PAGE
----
Second Embodiment

In the aforementioned first embodiment, the resistor R is inserted in series with the battery pack 14 in the initial stage of charging when the internal resistance of the cell is extremely small (refer to FIG. 1), whereby at least the specified necessary minimum current for the start up of the system can be secured as a supply current to the system section 16. However, taking the convenience of the user into consideration, it is desirable to set the value of the resistor R so that the maximum consumed current at the system section 16 can be secured for the purpose of enabling charging during operation without imposing any limitation on the operation of the system section 16. However, when the value of the resistor R is increased, the charging speed of the battery pack 14 becomes slower, consequently requiring a long time for the charging. Accordingly, in order to avoid a reduction in the charging speed, the second embodiment of the present invention adopts a construction in which the value of the resistor R is varied according to the voltage (cell terminal voltage) across both the terminals of the battery pack. The second embodiment will be described below.

FIG. 6 is a circuit diagram showing the construction of a notebook computer provided with a power circuit of the second embodiment. This notebook computer is provided with a system section 16 having the same construction as that of the first embodiment and includes the power circuit components of a charging circuit 12 which serves as a constant voltage source with a current limiting function and a battery pack 14 in which two lithium ion battery cells are connected in series with each other, similar to the first embodiment. However, this power circuit of the notebook computer differs from the first embodiment in that it is provided with a controlled resistance circuit 29 in which three series circuits obtained by connecting a resistor R1, a resistor R2 and a resistor R3 in series with a switch SW1, a switch SW2 and a switch SW3, respectively, are connected in parallel with one another, in place of the resistor R and the switch SW connected in parallel with it. In contrast to the arrangement of the first embodiment in which the cell terminal voltage detecting means is implemented by the comparator 18 and the reference voltage source Vref, the cell terminal voltage detecting means is implemented by a microcomputer 28 provided with a built-in analog-to-digital (A/D) converter in this power circuit of the notebook computer. The microcomputer 28 receives an input of a voltage across both the terminals of the battery pack 14 and generates a digital signal representing the voltage by means of the built-in A/D converter. Regarding this digital signal as a detection result of the cell terminal voltage (one half of the voltage across both the terminals of the battery pack 14 corresponds to the cell terminal voltage) and according to the detection result, the microcomputer 28 varies the resistance value of the controlled resistor circuit 29 (this value corresponds to the value of a resistor inserted in series with the battery pack 14 and will be referred to as an "inserted resistance value" hereinafter). That is, by controlling the opening and closing of the switches SWl through SW3 according to the detection result of the cell terminal voltage based on a specified program stored in a built-in memory, the microcomputer 28 varies the inserted resistance value. In this case, the microcomputer 28 controls the opening and closing of the switches SW1 through SW3 so that the inserted resistance value increases as the detection value of the cell terminal voltage decrease and the inserted resistance value decreases as the cell terminal voltage increases. Therefore, assuming that R1>R2>R3, then only the switch SW1 is closed and the other switches SW2 and SW3 are opened in the initial stage of charging, and all the switches SW1 through SW3 are closed in a completely charged state (a state in which the total charge quantity reaches the maximum value). Although the controlled resistance circuit is constructed of the three resistors R1, R2 and R3 in the example shown in FIG. 6, the inserted resistance value can be controlled more finely by using more resistors and switches corresponding to them and increasing the number of bits of the A/D converter according to it.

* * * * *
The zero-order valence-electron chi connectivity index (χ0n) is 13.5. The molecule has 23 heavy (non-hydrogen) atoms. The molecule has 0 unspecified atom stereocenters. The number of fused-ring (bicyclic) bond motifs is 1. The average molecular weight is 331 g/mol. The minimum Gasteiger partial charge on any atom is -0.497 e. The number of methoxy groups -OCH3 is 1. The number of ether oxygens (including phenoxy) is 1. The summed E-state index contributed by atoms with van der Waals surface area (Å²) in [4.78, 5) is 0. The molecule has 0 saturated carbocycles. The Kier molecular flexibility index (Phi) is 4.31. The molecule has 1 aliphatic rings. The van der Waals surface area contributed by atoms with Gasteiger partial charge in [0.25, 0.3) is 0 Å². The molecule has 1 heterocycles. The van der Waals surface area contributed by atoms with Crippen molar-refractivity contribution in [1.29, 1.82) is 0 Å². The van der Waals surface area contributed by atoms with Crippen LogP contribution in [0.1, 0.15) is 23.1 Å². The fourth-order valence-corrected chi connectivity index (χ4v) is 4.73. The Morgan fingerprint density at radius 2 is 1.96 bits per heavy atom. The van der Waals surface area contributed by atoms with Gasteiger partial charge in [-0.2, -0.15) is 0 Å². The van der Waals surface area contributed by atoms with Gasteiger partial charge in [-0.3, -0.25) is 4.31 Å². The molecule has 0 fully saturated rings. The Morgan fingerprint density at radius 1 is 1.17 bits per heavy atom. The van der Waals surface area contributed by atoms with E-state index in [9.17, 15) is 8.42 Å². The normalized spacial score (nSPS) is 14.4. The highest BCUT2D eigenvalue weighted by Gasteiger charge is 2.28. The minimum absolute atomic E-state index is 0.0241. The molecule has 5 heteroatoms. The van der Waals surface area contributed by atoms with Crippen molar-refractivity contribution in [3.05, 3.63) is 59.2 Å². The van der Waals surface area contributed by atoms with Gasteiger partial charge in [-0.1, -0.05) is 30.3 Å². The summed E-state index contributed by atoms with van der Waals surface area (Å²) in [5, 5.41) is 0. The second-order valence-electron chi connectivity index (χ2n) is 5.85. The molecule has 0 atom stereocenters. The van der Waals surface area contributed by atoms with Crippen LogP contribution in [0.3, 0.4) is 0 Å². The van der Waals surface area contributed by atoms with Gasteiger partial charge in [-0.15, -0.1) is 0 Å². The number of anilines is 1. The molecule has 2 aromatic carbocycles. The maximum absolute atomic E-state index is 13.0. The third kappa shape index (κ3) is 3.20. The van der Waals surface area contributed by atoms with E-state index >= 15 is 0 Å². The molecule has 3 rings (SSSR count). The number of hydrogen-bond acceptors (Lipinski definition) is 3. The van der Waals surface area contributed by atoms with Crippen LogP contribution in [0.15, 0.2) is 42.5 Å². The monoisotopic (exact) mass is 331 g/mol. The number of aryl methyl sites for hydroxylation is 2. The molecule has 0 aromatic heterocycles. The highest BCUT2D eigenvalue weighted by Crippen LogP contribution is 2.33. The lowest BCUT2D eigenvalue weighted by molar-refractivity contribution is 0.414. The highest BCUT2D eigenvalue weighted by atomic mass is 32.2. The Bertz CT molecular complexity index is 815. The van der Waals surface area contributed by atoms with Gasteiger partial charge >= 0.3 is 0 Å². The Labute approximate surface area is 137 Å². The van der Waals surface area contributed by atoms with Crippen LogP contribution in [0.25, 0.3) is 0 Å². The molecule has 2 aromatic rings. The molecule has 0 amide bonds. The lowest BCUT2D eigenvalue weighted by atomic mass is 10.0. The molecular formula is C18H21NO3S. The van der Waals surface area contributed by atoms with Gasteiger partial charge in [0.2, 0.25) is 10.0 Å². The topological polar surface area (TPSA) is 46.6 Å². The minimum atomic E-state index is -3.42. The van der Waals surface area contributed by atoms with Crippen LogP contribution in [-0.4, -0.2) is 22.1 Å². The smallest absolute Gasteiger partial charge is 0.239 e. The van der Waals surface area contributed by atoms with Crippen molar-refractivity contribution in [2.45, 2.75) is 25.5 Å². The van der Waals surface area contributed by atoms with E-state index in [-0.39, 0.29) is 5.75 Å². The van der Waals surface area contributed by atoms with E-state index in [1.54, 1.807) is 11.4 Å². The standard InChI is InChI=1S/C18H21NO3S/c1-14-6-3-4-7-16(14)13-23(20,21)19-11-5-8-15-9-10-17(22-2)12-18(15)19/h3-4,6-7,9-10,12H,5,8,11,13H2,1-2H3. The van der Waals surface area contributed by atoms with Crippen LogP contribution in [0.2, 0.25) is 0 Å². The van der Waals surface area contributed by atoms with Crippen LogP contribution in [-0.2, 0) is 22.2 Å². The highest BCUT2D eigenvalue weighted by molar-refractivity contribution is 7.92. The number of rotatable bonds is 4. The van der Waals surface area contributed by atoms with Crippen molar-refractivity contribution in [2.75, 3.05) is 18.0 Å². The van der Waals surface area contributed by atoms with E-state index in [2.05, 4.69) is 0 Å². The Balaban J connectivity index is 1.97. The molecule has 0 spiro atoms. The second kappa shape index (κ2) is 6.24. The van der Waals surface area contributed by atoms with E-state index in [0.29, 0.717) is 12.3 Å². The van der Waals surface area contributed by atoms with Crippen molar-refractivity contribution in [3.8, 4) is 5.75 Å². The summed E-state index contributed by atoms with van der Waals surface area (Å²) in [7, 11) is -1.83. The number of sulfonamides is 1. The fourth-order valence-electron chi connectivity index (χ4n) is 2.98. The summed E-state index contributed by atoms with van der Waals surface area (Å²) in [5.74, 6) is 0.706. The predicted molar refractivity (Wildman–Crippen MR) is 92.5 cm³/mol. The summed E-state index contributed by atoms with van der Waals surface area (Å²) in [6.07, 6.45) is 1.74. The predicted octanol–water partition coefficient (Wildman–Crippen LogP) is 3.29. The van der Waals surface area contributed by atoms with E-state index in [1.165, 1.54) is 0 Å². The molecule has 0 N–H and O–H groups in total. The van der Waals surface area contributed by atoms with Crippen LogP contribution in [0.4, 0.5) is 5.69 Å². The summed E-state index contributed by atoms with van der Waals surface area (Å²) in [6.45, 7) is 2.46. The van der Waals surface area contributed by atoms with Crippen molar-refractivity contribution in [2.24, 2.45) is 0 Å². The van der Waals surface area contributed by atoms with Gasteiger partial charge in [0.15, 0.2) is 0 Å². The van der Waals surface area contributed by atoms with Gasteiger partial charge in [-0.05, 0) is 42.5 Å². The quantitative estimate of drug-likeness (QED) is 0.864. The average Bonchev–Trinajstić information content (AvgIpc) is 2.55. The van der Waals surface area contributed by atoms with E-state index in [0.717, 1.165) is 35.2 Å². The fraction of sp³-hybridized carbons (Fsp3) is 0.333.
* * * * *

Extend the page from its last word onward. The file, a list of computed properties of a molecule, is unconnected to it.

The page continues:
With the above arrangement, since the apparent internal resistance of the cell is extremely small in the initial stage of charging, the apparent internal resistance is detected by the microcomputer 28 which serves as the cell terminal voltage detecting means, and the inserted resistance value is set to the maximum value by control of the switches SW1 through SW3. In this case, it is desirable to select the values of the resistors R1 through R3 so that a current necessary for normal operation can be supplied to the system section 16 even when the consumed current at the system section 16 is maximized. With the selection as described above, according to the present embodiment, when the charging progresses and the apparent internal resistance of the cell (cell terminal voltage) increases, the opening and closing of the switches SW1 through SW3 is controlled according to it even though the inserted resistance value increases in the initial stage of charging, by which the inserted resistance value gradually decreases. Therefore, different from the first embodiment, the reduction in speed of the charging of the battery pack 14 due to the insertion of the resistor is suppressed, so that the charging period is prevented from becoming longer.